RIYADH: The Saudi-led coalition supporting Yemen's government said Saturday it had killed 160 Huthi rebels in strikes south of the strategic city of Marib, where loyalists say rebels have made advances.
"We carried out 32 strikes... in Abdiya over the past 24 hours," the coalition said, cited by the official Saudi Press Agency, adding that "11 military vehicles were destroyed and more than 160 terrorist elements eliminated".
The rebels rarely comment on losses and the toll could not be independently verified by AFP.
The coalition has said that since Monday, more than 700 Iran-backed rebels have been killed in air strikes in the battle for Marib.
Abdiya lies about 100 kilometres (60 miles) from Marib, the internationally recognised government's last toehold in the north.
Despite the Huthis' losses in recent days, they are now "at the centre of Abdiya district after a four-week siege", a loyalist source told AFP.
The official said rebels had "kidnapped, imprisoned and abused" members of Yemeni tribes who supported the pro-government forces.
Almost 20 loyalist troops and tribesmen have been killed in the past 24 hours and 47 wounded, the official added.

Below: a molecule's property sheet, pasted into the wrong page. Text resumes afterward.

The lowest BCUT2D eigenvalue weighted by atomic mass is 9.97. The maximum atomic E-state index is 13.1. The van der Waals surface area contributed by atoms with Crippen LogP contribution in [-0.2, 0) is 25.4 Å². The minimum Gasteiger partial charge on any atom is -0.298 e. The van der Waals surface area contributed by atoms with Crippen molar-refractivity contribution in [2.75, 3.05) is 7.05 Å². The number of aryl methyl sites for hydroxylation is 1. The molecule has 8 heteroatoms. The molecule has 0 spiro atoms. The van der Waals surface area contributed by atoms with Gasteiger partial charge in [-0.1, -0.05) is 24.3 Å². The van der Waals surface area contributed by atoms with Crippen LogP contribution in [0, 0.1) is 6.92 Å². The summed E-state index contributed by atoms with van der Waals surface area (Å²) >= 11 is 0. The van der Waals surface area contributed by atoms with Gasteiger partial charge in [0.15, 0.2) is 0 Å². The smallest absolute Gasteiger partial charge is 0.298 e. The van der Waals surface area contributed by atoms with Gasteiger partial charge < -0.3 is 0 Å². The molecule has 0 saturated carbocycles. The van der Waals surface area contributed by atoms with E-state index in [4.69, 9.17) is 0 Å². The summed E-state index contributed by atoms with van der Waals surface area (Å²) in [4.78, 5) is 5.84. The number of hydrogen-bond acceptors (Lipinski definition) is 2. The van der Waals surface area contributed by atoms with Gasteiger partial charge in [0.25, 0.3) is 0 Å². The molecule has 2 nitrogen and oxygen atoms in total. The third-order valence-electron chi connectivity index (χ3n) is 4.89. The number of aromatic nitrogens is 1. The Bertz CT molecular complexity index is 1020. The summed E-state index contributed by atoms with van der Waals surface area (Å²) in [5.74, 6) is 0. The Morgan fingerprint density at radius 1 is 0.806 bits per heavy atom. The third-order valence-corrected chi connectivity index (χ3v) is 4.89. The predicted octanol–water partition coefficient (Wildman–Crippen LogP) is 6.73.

Another military official gave the same tolls.
Huthi spokesman Mohammed Abdusalam said on Twitter that the rebels had faced "elements linked to Al-Qaeda and Daesh (Islamic State group) which are linked to the forces of aggression (the coalition)" in Abdiya.
The coalition did not immediately respond to a request for a response to the allegation.
Yemeni Information Minister Moammar al-Eryani accused the rebels of targeting residential areas.
The Huthis began a major push to seize Marib in February and, after a lull, they have renewed their offensive in recent weeks.
Tens of thousands of people have been displaced in the province this year, nearly 10,000 of them in September alone, according to the UN migration agency.
The UN this week called for a halt to fighting in Abdiya, where it said the movement of aid and some 35,000 people has been "extremely restricted", including for 17,000 "extremely vulnerable" people who found refuge there from conflict in other areas of Yemen.
With about 139 refugee camps in Marib province, according to the government, hosting around 2.2 million people, many displaced civilians have become caught in the line of fire once again.
The Yemeni civil war began in 2014 when the Huthis seized the capital Sanaa, 120 kilometres (75 miles) west of Marib, prompting Saudi-led forces to intervene to prop up the government the following year.
Tens of thousands of people have died and millions have been displaced in what the United Nations calls the world's worst humanitarian crisis.